Here's a quiz. Let's say you have a bottle of whiskey that says "Distilled June 12, 1996 and Bottled December 5, 2015." How old is the whiskey in that bottle?
The answer is: you don't know. The label has not given you enough information to determine the age of the whiskey. How so? Well, the age of a whiskey is the time spent in a barrel. According to the Federal regulations, Age means:
The period during which, after distillation and before bottling, distilled spirits have been stored in oak containers. “Age” for bourbon whisky, rye whisky, wheat whisky, malt whisky, or rye malt whisky, and straight whiskies other than straight corn whisky, means the period the whisky has been stored in charred new oak containers. [27 CFR §5.11]Even if you know when a whiskey was distilled and when it was bottled, you don't know how much time it actually spent in the barrel. It is not uncommon for whiskeys to be transferred to stainless steel containers before being bottled, sometimes for years. Some brandies spend decades in glass containers. Steel and glass are considered neutral containers that don't impact the flavor of the spirit. While some would certainly argue with that statement, I doubt anyone would argue that their impact in anywhere near as strong as that of an oak barrel.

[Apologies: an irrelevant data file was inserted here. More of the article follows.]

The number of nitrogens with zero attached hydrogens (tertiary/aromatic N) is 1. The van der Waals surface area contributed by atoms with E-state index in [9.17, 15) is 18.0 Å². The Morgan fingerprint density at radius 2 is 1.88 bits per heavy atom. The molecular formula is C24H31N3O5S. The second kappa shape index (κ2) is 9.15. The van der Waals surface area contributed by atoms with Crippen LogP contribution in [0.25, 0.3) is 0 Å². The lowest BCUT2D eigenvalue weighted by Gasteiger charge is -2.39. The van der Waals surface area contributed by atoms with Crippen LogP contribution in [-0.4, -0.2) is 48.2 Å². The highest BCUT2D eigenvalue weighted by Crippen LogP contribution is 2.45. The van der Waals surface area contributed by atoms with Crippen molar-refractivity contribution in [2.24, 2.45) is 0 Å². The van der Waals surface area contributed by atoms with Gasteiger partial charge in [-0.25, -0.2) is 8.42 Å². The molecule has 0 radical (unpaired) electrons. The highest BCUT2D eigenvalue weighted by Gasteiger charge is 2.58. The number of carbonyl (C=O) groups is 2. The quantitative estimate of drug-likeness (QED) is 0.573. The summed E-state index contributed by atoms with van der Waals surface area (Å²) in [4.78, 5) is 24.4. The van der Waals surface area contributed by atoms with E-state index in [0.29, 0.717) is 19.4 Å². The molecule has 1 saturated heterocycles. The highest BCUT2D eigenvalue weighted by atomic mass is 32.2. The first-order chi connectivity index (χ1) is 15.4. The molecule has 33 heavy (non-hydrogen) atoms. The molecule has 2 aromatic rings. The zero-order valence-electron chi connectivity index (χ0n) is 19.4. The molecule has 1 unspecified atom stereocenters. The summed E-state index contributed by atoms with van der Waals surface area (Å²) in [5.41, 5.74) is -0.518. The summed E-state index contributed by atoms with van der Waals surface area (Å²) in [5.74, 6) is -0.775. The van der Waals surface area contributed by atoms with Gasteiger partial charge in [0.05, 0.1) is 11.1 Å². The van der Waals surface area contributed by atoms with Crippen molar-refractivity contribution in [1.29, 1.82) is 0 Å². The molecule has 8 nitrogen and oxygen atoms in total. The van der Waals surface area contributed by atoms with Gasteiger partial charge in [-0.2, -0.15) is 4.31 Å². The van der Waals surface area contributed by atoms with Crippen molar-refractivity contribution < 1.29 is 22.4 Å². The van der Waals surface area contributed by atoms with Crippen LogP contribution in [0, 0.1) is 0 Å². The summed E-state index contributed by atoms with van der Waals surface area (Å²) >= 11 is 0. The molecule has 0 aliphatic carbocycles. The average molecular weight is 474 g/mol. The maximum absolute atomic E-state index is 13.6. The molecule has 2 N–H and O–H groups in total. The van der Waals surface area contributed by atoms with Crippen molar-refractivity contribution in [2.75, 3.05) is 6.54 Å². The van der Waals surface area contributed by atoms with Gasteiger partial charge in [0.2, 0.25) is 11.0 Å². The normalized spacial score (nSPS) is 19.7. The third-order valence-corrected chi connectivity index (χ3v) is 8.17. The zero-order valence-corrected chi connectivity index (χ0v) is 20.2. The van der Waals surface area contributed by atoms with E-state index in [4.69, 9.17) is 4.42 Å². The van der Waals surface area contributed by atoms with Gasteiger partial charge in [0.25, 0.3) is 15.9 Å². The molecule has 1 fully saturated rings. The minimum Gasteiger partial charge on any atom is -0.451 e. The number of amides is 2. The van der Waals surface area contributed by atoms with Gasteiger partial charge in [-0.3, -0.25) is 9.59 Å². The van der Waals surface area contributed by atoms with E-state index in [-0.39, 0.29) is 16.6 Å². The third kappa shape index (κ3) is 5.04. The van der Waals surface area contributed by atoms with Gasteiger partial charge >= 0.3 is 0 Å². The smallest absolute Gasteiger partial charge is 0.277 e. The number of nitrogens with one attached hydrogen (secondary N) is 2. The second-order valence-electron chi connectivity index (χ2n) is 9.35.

In contrast to a vintage date or distilled and bottled dates, an age statement (e.g. "10 years old") means that the whiskey was actually in the barrel (and the proper type of barrel) for the amount of time listed. On brandies, however, even those age statements are often incorrect, but that's a story for another post.
The moral of the story is: unless there is an actual age statement on that whiskey, you don't know how old it is.